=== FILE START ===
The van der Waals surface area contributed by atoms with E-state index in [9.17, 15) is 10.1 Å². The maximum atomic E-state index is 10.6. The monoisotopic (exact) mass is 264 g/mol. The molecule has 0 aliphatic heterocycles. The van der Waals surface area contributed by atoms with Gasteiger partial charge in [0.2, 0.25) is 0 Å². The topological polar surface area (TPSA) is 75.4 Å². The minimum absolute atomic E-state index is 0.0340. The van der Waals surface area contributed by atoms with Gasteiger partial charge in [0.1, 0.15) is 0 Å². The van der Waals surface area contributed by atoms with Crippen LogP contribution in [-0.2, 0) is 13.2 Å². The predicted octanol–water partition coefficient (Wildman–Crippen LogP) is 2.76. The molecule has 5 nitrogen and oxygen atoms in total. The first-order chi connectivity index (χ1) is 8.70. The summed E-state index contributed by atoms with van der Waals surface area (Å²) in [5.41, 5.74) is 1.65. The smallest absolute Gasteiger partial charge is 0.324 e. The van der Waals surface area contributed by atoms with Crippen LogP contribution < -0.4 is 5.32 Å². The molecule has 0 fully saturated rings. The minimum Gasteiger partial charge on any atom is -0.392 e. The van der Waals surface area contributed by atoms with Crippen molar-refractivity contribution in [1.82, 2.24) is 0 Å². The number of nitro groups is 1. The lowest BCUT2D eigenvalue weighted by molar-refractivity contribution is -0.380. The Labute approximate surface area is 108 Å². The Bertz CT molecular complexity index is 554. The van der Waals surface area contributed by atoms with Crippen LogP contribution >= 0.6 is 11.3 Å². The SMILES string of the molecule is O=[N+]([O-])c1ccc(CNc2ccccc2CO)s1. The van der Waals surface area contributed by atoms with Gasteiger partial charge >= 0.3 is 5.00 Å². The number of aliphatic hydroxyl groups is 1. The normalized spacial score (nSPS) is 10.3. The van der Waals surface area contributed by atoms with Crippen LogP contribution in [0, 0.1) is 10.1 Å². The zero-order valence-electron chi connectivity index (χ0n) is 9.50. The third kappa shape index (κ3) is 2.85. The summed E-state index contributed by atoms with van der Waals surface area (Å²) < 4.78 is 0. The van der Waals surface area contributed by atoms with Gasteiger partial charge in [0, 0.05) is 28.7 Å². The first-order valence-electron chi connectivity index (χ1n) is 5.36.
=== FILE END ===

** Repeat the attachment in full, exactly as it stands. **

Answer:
The van der Waals surface area contributed by atoms with E-state index in [9.17, 15) is 10.1 Å². The maximum atomic E-state index is 10.6. The monoisotopic (exact) mass is 264 g/mol. The molecule has 0 aliphatic heterocycles. The van der Waals surface area contributed by atoms with Gasteiger partial charge in [0.2, 0.25) is 0 Å². The topological polar surface area (TPSA) is 75.4 Å². The minimum absolute atomic E-state index is 0.0340. The van der Waals surface area contributed by atoms with Gasteiger partial charge in [0.1, 0.15) is 0 Å². The van der Waals surface area contributed by atoms with Crippen LogP contribution in [-0.2, 0) is 13.2 Å². The predicted octanol–water partition coefficient (Wildman–Crippen LogP) is 2.76. The molecule has 5 nitrogen and oxygen atoms in total. The first-order chi connectivity index (χ1) is 8.70. The summed E-state index contributed by atoms with van der Waals surface area (Å²) in [5.41, 5.74) is 1.65. The smallest absolute Gasteiger partial charge is 0.324 e. The van der Waals surface area contributed by atoms with Crippen LogP contribution < -0.4 is 5.32 Å². The molecule has 0 fully saturated rings. The minimum Gasteiger partial charge on any atom is -0.392 e. The van der Waals surface area contributed by atoms with Crippen molar-refractivity contribution in [1.82, 2.24) is 0 Å². The number of nitro groups is 1. The lowest BCUT2D eigenvalue weighted by molar-refractivity contribution is -0.380. The Labute approximate surface area is 108 Å². The Bertz CT molecular complexity index is 554. The van der Waals surface area contributed by atoms with Crippen LogP contribution >= 0.6 is 11.3 Å². The SMILES string of the molecule is O=[N+]([O-])c1ccc(CNc2ccccc2CO)s1. The van der Waals surface area contributed by atoms with Gasteiger partial charge >= 0.3 is 5.00 Å². The number of aliphatic hydroxyl groups is 1. The normalized spacial score (nSPS) is 10.3. The van der Waals surface area contributed by atoms with Crippen LogP contribution in [0, 0.1) is 10.1 Å². The zero-order valence-electron chi connectivity index (χ0n) is 9.50. The third kappa shape index (κ3) is 2.85. The summed E-state index contributed by atoms with van der Waals surface area (Å²) < 4.78 is 0. The van der Waals surface area contributed by atoms with Gasteiger partial charge in [0, 0.05) is 28.7 Å². The first-order valence-electron chi connectivity index (χ1n) is 5.36.